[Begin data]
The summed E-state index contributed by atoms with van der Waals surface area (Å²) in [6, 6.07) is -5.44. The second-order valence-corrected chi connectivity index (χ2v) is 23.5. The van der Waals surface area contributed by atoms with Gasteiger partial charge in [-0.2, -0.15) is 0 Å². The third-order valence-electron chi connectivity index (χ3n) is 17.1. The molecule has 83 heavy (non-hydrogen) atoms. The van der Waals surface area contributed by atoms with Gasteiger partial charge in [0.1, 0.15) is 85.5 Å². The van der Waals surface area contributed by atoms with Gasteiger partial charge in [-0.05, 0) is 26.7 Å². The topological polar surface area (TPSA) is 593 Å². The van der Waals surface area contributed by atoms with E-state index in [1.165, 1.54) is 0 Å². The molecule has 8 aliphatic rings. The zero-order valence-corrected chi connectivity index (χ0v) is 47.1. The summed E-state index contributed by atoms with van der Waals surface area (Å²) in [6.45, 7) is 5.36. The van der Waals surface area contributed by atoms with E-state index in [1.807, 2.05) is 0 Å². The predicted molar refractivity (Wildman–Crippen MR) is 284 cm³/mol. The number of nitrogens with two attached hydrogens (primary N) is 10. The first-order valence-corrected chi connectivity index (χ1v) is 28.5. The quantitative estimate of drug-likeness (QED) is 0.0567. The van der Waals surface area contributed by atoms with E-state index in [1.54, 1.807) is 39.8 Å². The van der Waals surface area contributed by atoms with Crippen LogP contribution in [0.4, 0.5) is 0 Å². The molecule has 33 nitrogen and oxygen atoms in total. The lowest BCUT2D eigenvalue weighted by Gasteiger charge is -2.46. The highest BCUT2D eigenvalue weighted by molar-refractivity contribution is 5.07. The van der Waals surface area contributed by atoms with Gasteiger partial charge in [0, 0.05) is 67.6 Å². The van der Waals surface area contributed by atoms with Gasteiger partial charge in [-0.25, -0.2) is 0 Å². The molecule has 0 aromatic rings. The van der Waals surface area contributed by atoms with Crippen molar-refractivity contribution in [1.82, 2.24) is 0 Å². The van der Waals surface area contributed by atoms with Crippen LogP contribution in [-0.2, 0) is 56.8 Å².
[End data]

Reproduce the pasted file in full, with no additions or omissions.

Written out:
The summed E-state index contributed by atoms with van der Waals surface area (Å²) in [6, 6.07) is -5.44. The second-order valence-corrected chi connectivity index (χ2v) is 23.5. The van der Waals surface area contributed by atoms with Gasteiger partial charge in [-0.2, -0.15) is 0 Å². The third-order valence-electron chi connectivity index (χ3n) is 17.1. The molecule has 83 heavy (non-hydrogen) atoms. The van der Waals surface area contributed by atoms with Gasteiger partial charge in [0.1, 0.15) is 85.5 Å². The van der Waals surface area contributed by atoms with Gasteiger partial charge in [-0.05, 0) is 26.7 Å². The topological polar surface area (TPSA) is 593 Å². The van der Waals surface area contributed by atoms with E-state index in [1.165, 1.54) is 0 Å². The molecule has 8 aliphatic rings. The zero-order valence-corrected chi connectivity index (χ0v) is 47.1. The summed E-state index contributed by atoms with van der Waals surface area (Å²) in [6.45, 7) is 5.36. The van der Waals surface area contributed by atoms with E-state index in [1.807, 2.05) is 0 Å². The predicted molar refractivity (Wildman–Crippen MR) is 284 cm³/mol. The number of nitrogens with two attached hydrogens (primary N) is 10. The first-order valence-corrected chi connectivity index (χ1v) is 28.5. The quantitative estimate of drug-likeness (QED) is 0.0567. The van der Waals surface area contributed by atoms with E-state index in [1.54, 1.807) is 39.8 Å². The van der Waals surface area contributed by atoms with Crippen LogP contribution in [0.4, 0.5) is 0 Å². The molecule has 33 nitrogen and oxygen atoms in total. The lowest BCUT2D eigenvalue weighted by Gasteiger charge is -2.46. The highest BCUT2D eigenvalue weighted by molar-refractivity contribution is 5.07. The van der Waals surface area contributed by atoms with Gasteiger partial charge in [0, 0.05) is 67.6 Å². The van der Waals surface area contributed by atoms with Gasteiger partial charge in [-0.25, -0.2) is 0 Å². The molecule has 0 aromatic rings. The van der Waals surface area contributed by atoms with Crippen molar-refractivity contribution in [1.82, 2.24) is 0 Å². The van der Waals surface area contributed by atoms with Crippen LogP contribution in [-0.2, 0) is 56.8 Å².